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Black and British: An Illustrated History

Book Synopsis

The essential starting place for anyone who wants to learn about Black British History. David Olusoga’s thought-provoking text charts the forgotten histories of Black people in Britain from Roman times right through to the present day. From Roman Africans guarding Hadrian’s Wall, to an African trumpeter in the court of Henry the Eighth, Black Georgians fighting for the abolition of slavery, Black soldiers fighting for Britain in the First World War, Windrush and right up today. These are the stories that brought us all together in this country.

When did Africans first come to Britain?

Who are the well-dressed black children in Georgian paintings?

Why did the American Civil War disrupt the Industrial Revolution?

These and many other questions are answered in this essential introduction to 1800 years of the Black British history.

This children’s edition of the bestseller Black and British: A Forgotten History is beautifully illustrated in full-colour with maps, portrait galleries, timelines, photos and portraits.

Our Review Panel says...

This new illustrated children’s edition of David Olusoga’s account of Black British history is an essential book for schools – not only as an accessible and informative non-fiction read for KS2, but also as a book that I would thoroughly recommend for improving primary teachers’ own historical subject knowledge and especially those with input into their school’s curriculum design. As expressed perfectly by Lavinya Stennett (CEO of the Black Curriculum) in the Afterword, ‘This book is a testimony to the rich experiences of Black people of Britain in different periods of our history, and a reminder of the dearth of Black history in our curriculums.’

In the book, Olusoga explains the overlooked history of Black people in Britain from Roman times to the present day. Readers may be surprised to imagine the multiculturally diverse make-up of Roman Britain – and indeed to question why sources of history in primary schools may paint a historically misrepresentative picture of Roman society. Equally interesting is the development of notions of race throughout the periods of history, as the book walks chronologically through key eras. Did you know that it was only during the time of James I that the term ‘white’ was used as a description of racial identity, or that long after the abolition of slavery, the Victorians were propagating their own racist theories to justify profiting from slave-powered commerce?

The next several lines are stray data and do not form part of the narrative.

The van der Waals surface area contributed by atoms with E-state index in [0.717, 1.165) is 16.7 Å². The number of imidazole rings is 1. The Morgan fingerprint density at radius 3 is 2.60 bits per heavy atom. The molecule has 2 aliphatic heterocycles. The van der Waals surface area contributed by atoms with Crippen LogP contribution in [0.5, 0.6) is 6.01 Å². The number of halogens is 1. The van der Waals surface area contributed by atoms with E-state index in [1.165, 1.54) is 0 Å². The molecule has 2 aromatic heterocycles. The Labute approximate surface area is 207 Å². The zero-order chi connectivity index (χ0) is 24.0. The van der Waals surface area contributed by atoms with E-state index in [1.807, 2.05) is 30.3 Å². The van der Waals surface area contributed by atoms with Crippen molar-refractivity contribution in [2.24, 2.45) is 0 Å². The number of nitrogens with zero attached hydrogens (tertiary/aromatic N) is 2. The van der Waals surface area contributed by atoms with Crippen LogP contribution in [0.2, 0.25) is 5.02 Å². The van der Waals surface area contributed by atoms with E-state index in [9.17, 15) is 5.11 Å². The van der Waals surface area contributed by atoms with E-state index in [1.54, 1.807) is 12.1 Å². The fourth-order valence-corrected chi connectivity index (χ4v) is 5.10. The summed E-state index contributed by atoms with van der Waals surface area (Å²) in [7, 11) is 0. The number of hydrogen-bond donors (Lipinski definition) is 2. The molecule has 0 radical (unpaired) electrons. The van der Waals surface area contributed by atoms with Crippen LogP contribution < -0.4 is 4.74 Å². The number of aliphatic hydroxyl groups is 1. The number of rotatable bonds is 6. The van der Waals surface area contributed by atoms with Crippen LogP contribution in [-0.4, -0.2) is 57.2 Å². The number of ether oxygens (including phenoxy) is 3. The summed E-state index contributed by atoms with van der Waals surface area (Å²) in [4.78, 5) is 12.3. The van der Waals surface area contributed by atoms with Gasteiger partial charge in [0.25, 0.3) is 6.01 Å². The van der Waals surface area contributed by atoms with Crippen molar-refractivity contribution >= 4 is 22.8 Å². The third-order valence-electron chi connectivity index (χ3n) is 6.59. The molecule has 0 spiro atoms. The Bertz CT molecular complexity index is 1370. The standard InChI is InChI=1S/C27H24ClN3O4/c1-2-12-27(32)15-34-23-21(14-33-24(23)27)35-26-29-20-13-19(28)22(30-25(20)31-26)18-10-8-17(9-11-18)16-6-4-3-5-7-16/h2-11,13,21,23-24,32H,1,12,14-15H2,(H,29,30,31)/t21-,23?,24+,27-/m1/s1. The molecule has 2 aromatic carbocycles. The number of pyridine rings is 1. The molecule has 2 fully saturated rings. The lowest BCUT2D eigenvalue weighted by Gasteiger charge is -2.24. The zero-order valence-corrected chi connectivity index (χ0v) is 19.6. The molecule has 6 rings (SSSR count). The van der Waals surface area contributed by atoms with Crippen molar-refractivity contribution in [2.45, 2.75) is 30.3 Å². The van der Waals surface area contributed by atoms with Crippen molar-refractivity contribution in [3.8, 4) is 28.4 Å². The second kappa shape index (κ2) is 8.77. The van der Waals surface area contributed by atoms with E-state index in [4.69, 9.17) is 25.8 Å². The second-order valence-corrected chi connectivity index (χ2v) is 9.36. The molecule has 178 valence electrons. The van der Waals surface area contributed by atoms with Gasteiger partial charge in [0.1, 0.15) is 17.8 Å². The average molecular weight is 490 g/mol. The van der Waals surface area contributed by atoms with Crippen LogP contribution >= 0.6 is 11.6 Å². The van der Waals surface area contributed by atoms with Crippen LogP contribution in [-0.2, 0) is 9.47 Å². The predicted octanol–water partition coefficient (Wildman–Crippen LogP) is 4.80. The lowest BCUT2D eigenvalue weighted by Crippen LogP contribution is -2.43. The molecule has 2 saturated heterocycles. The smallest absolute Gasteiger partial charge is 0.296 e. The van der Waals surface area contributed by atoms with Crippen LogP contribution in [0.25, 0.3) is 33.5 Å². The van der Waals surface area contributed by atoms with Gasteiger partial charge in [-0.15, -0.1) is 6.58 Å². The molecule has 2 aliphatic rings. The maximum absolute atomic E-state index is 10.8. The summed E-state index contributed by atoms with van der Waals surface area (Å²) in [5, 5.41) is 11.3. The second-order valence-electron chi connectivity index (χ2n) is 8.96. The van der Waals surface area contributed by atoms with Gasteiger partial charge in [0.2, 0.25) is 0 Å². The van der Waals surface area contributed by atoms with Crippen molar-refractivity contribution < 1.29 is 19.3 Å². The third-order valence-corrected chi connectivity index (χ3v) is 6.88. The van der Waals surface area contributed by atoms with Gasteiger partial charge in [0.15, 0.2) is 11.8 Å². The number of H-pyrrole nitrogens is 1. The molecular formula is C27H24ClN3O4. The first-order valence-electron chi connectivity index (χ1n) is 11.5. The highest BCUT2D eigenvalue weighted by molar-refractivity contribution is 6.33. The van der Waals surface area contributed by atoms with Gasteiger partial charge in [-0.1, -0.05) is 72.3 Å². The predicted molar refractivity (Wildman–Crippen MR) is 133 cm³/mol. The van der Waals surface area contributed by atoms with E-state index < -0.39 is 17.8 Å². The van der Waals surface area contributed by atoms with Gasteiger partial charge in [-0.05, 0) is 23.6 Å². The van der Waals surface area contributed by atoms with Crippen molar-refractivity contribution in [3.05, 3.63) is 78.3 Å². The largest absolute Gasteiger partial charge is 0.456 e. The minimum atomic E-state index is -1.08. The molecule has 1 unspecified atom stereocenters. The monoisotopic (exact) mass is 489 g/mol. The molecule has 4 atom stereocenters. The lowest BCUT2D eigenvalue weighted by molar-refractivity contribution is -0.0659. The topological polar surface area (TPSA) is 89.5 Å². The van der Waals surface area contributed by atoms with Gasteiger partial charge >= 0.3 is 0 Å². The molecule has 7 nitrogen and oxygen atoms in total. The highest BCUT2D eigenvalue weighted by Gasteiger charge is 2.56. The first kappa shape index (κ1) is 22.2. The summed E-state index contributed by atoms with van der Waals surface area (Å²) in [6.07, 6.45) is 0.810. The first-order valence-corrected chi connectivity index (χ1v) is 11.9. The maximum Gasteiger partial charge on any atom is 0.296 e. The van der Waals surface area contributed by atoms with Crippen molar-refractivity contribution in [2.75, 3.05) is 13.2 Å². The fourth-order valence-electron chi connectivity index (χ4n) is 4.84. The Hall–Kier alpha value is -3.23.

The new illustrated version adds an impressive visual element with full-colour illustrations, maps, portrait galleries, timelines, and photographs. This edition makes the history behind the book accessible to a younger audience still and makes for a highly recommendable and informative non-fiction read.

This book is available on these booklists:

Black and British: KS2 Lesson Pack

A pack of lessons and activities provided by the publisher, intended to give inspiration for how teachers might incorporate content from Black and British into KS2 history lessons.

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